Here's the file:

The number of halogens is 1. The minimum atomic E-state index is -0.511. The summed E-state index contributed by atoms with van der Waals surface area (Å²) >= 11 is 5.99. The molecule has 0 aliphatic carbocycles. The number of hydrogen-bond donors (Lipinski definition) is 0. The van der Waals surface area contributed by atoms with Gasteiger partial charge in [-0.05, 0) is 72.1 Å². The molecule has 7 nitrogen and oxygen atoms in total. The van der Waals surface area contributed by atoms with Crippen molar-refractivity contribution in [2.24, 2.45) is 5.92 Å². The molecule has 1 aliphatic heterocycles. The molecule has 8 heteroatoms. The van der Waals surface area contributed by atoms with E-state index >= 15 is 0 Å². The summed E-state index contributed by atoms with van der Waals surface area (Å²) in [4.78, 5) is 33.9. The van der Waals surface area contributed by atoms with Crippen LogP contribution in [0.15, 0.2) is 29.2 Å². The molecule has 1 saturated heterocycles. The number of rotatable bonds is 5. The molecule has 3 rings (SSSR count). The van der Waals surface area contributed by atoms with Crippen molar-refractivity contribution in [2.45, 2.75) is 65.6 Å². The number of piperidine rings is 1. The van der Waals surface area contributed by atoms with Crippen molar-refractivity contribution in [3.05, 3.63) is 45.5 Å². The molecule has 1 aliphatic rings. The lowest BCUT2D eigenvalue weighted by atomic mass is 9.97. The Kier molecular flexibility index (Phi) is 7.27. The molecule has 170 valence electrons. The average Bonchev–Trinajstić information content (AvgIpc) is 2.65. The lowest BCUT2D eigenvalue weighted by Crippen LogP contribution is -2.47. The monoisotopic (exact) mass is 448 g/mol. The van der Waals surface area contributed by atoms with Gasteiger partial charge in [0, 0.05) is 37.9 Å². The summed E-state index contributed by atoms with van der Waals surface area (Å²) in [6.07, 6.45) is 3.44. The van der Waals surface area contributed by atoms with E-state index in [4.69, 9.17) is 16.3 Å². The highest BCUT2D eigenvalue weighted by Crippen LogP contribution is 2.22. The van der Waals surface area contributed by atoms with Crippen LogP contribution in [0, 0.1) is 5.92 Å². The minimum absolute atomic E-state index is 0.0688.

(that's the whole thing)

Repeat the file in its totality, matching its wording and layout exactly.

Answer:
The number of halogens is 1. The minimum atomic E-state index is -0.511. The summed E-state index contributed by atoms with van der Waals surface area (Å²) >= 11 is 5.99. The molecule has 0 aliphatic carbocycles. The number of hydrogen-bond donors (Lipinski definition) is 0. The van der Waals surface area contributed by atoms with Gasteiger partial charge in [-0.05, 0) is 72.1 Å². The molecule has 7 nitrogen and oxygen atoms in total. The van der Waals surface area contributed by atoms with Crippen molar-refractivity contribution in [2.24, 2.45) is 5.92 Å². The molecule has 1 aliphatic heterocycles. The molecule has 8 heteroatoms. The van der Waals surface area contributed by atoms with E-state index >= 15 is 0 Å². The summed E-state index contributed by atoms with van der Waals surface area (Å²) in [4.78, 5) is 33.9. The van der Waals surface area contributed by atoms with Crippen LogP contribution in [0.15, 0.2) is 29.2 Å². The molecule has 1 saturated heterocycles. The number of rotatable bonds is 5. The molecule has 3 rings (SSSR count). The van der Waals surface area contributed by atoms with Crippen molar-refractivity contribution in [2.45, 2.75) is 65.6 Å². The number of piperidine rings is 1. The van der Waals surface area contributed by atoms with Crippen molar-refractivity contribution in [3.05, 3.63) is 45.5 Å². The molecule has 1 aliphatic rings. The lowest BCUT2D eigenvalue weighted by atomic mass is 9.97. The Kier molecular flexibility index (Phi) is 7.27. The molecule has 170 valence electrons. The average Bonchev–Trinajstić information content (AvgIpc) is 2.65. The lowest BCUT2D eigenvalue weighted by Crippen LogP contribution is -2.47. The monoisotopic (exact) mass is 448 g/mol. The van der Waals surface area contributed by atoms with Gasteiger partial charge in [0, 0.05) is 37.9 Å². The summed E-state index contributed by atoms with van der Waals surface area (Å²) in [6.07, 6.45) is 3.44. The van der Waals surface area contributed by atoms with E-state index in [4.69, 9.17) is 16.3 Å². The highest BCUT2D eigenvalue weighted by Crippen LogP contribution is 2.22. The van der Waals surface area contributed by atoms with Crippen LogP contribution in [0, 0.1) is 5.92 Å². The minimum absolute atomic E-state index is 0.0688.